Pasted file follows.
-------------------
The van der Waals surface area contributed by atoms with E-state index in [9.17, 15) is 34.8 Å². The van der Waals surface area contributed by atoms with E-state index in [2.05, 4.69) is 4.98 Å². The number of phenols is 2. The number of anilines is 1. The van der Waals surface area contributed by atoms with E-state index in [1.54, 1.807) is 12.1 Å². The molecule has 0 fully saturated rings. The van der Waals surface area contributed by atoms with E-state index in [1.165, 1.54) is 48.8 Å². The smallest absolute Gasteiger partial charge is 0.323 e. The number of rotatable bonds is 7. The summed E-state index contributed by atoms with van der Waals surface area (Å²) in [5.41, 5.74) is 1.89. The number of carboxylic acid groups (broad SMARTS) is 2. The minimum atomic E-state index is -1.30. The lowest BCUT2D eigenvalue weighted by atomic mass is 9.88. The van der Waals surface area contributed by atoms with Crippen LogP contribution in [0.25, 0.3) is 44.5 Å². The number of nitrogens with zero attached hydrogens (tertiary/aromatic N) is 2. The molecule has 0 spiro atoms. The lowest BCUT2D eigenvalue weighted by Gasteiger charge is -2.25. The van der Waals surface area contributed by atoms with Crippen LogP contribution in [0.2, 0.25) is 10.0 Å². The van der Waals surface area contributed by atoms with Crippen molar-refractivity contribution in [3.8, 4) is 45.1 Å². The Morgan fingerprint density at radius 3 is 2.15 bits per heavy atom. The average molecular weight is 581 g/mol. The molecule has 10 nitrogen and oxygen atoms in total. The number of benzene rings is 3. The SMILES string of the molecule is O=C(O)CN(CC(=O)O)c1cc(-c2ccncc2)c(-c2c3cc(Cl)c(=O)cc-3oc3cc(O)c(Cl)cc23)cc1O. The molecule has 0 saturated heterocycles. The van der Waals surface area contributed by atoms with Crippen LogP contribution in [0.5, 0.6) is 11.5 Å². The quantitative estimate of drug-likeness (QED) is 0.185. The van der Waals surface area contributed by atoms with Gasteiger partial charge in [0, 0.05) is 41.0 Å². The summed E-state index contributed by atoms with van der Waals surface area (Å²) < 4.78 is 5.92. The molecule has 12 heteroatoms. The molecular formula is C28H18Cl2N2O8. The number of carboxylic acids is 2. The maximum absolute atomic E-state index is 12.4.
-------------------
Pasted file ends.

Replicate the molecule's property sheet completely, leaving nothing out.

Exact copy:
The van der Waals surface area contributed by atoms with E-state index in [9.17, 15) is 34.8 Å². The van der Waals surface area contributed by atoms with E-state index in [2.05, 4.69) is 4.98 Å². The number of phenols is 2. The number of anilines is 1. The van der Waals surface area contributed by atoms with E-state index in [1.54, 1.807) is 12.1 Å². The molecule has 0 fully saturated rings. The van der Waals surface area contributed by atoms with E-state index in [1.165, 1.54) is 48.8 Å². The smallest absolute Gasteiger partial charge is 0.323 e. The number of rotatable bonds is 7. The summed E-state index contributed by atoms with van der Waals surface area (Å²) in [5.41, 5.74) is 1.89. The number of carboxylic acid groups (broad SMARTS) is 2. The minimum atomic E-state index is -1.30. The lowest BCUT2D eigenvalue weighted by atomic mass is 9.88. The van der Waals surface area contributed by atoms with Crippen LogP contribution in [0.25, 0.3) is 44.5 Å². The number of nitrogens with zero attached hydrogens (tertiary/aromatic N) is 2. The molecule has 0 spiro atoms. The lowest BCUT2D eigenvalue weighted by Gasteiger charge is -2.25. The van der Waals surface area contributed by atoms with Crippen LogP contribution in [0.2, 0.25) is 10.0 Å². The van der Waals surface area contributed by atoms with Crippen molar-refractivity contribution in [3.8, 4) is 45.1 Å². The Morgan fingerprint density at radius 3 is 2.15 bits per heavy atom. The average molecular weight is 581 g/mol. The molecule has 10 nitrogen and oxygen atoms in total. The number of benzene rings is 3. The SMILES string of the molecule is O=C(O)CN(CC(=O)O)c1cc(-c2ccncc2)c(-c2c3cc(Cl)c(=O)cc-3oc3cc(O)c(Cl)cc23)cc1O. The molecule has 0 saturated heterocycles. The van der Waals surface area contributed by atoms with Crippen LogP contribution in [0.5, 0.6) is 11.5 Å². The quantitative estimate of drug-likeness (QED) is 0.185. The van der Waals surface area contributed by atoms with Gasteiger partial charge in [0, 0.05) is 41.0 Å². The summed E-state index contributed by atoms with van der Waals surface area (Å²) < 4.78 is 5.92. The molecule has 12 heteroatoms. The molecular formula is C28H18Cl2N2O8. The number of carboxylic acids is 2. The maximum absolute atomic E-state index is 12.4.